It’s a Silicon Valley truism that product-market fit matters most for a startup. A founder’s ability to achieve that elusive goal is what separates the mega-donkey-deca-unicorn success stories from the vast majority of startups that either die quick and sudden deaths or peter out slowly, unnoticed.
I’ve observed, both as a founder and in our conversations with startups, that finding product market fit is frustratingly vague: Everyone tells you you need it, but offer only hazy generalities on how to get there. Most guidance boils down to “listen to your users.” Good advice, but it still leaves open the question of how to get those critical first users—to say nothing of the people or capital needed to iterate.
The fact is that people need a different motivation to try something new, something that connects with them emotionally rather than functionally. It’s a seemingly simple idea can create powerful business advantages, a concept I call product zeitgeist fit (PZF): when a product resonates with the mood of the times. It’s the thing that makes users and employees want you to win. It’s also the thing that helps other stakeholders—media and trend watchers, big companies, other builders—spot the next big thing.
Harnessing and cultivating the zeitgeist buys you the time and energy you need to gain support on your way to product-market fit. Product zeitgeist fit helps answer the age-old question—beyond tech platform shifts and other factors—of why some things, especially in consumer tech, work and others just don’t. It helps explain why something that seems really weird and awkward, like letting a total stranger sleep in your house, can become a global phenomenon, and why something that seems really clever, like a private social network, just don’t… yet. And it can help explain why a concept like online pet food delivery can blow up in a bad way in one era, then blow up in a really good way 15 years later.
When you have PZF, the product resonates with users not because it’s better, but because it feels extremely culturally relevant at that particular moment in time for a particular group of people. Users may or may not love your product, but for some reason they want it to win. Maybe because they hate the competitor with the “better” product. Maybe it’s because the current product appeals to a particular value or aspiration. Regardless of what drives it, it’s an unfair advantage that can separate winners from the also-rans.
Most startups die not because they can’t get their tech to work or because their competition out-executes them. The death of most startups is indifference. Put simply, most companies fail to launch because no one cares: not users, not employees, not investors, and certainly not the media. It’s death by a thousand shrugs.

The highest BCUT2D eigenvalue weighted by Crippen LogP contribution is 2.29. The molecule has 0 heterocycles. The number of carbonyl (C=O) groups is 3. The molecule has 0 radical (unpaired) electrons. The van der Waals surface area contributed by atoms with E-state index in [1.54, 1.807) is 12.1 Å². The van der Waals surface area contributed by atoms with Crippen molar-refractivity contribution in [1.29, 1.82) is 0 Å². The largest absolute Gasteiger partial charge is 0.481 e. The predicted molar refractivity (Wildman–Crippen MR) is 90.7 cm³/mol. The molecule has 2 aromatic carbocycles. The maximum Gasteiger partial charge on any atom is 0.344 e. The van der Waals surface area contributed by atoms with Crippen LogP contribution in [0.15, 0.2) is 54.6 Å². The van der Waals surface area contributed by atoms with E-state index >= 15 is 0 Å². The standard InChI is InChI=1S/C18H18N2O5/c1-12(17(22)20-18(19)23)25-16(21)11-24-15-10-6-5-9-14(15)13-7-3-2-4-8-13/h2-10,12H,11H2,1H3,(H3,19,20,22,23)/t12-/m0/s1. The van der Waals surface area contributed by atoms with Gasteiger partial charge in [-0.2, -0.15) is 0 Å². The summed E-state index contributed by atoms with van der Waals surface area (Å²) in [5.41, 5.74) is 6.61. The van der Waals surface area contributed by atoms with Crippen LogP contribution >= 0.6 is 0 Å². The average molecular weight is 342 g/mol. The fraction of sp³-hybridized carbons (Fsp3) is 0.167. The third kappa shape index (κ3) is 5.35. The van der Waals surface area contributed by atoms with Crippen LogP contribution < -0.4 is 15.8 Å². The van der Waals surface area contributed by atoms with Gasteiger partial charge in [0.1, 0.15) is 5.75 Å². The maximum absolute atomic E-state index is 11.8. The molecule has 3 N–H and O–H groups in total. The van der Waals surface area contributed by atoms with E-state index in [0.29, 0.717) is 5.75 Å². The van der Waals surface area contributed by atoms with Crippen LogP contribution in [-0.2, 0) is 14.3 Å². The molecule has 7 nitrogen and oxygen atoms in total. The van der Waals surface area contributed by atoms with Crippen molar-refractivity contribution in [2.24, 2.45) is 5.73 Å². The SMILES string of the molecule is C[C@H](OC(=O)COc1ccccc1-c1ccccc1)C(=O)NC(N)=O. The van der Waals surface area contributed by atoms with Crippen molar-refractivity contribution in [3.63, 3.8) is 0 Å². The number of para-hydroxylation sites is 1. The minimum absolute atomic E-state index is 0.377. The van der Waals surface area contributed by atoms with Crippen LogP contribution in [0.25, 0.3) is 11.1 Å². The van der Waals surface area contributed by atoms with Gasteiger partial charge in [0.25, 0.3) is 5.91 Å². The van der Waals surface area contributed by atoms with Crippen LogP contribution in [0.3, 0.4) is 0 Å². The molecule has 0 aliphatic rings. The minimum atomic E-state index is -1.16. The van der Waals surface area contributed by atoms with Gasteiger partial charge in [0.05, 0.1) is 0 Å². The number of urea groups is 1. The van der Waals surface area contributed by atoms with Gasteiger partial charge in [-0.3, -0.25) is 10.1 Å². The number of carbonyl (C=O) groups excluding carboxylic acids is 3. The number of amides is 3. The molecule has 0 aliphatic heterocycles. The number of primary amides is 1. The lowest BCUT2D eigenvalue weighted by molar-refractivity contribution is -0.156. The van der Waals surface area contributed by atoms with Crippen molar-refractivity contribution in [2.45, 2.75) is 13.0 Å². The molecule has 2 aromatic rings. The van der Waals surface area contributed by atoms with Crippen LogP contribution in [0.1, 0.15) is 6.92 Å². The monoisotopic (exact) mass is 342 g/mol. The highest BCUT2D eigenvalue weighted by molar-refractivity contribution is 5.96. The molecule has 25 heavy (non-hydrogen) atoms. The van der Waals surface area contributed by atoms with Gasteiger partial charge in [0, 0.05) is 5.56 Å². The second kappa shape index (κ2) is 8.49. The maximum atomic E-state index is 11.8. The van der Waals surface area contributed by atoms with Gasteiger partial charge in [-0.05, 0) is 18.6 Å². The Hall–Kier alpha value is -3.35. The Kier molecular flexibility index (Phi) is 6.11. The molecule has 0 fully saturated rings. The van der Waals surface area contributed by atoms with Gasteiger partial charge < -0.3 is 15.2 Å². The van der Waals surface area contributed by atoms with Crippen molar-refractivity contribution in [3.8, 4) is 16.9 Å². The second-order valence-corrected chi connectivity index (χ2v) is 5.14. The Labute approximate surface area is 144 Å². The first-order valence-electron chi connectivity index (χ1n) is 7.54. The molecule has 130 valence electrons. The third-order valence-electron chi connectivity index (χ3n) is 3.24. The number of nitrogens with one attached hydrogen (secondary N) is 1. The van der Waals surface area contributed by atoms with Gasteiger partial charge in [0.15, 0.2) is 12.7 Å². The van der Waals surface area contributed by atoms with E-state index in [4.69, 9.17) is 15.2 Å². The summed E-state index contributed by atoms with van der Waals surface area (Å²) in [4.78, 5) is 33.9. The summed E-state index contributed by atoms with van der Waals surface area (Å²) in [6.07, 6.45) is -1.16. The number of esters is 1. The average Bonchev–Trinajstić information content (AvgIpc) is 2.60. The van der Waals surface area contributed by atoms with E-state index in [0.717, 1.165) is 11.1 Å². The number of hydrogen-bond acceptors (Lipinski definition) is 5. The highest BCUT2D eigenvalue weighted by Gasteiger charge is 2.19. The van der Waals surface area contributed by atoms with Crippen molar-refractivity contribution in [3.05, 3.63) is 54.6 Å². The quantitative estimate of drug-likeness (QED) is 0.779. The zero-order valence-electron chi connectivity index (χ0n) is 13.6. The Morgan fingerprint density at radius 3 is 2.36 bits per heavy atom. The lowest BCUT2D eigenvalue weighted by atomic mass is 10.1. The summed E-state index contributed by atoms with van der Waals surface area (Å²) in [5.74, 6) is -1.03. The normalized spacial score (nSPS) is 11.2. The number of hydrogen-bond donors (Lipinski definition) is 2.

When you’re riding the zeitgeist, you’re able to catalyze energy from the four forces that can change the trajectory of a company:
When those four groups care about what you’re doing, impossible things suddenly become possible. It gives you the momentum to get started.The death of most startups is indifference. Put simply, most companies fail to launch because no one cares: not users, not employees, not investors, and certainly not the media. It's death by a thousand shrugs.
I want to be clear that finding PZF isn’t the end of the story, it’s the beginning of it. You still need to work your way to product market fit, a functional use case and mainstream adoption. But finding PZF is like getting a thousand extra chances as you weave your way to product market fit.
There are several recent examples that illustrate how product zeitgeist fit plays out, beyond a mere philosophy.
At the height of the financial crisis in 2009, anger at Wall Street and big banks spiked. Declining trust in traditional, centralized institutions was palpable. As the decade went on, there was growing momentum to do something about those large platforms and companies that adversely affect our experiences and societies.
Those ideas—frustration with Wall Street, mistrust of institutions, and, for lack of a better term, FAANGer— connected with what the crypto community was building. It gave crypto the energy, excitement, and funding to get the flywheel spinning. We’ve had a lot of attempts at internet money before, but it was only in 2009 (when the Bitcoin whitepaper was published) that we really found that spark. If you don’t believe me, look at the Genesis block of Bitcoin, the first link in the chain.
In the comments section, Satoshi embedded a message about the financial bailouts. Though a precise motivation is unknown, the ethos around mismanagement of the traditional financial system fueled a lot of the enthusiasm around crypto in the early years.
But here’s the thing about crypto: for those in the mainstream, it’s still not that easy to use. Despite that, people are still using it, building on it, investing in it, and writing about it, allowing it to hold product zeitgeist fit as it moves toward product market fit.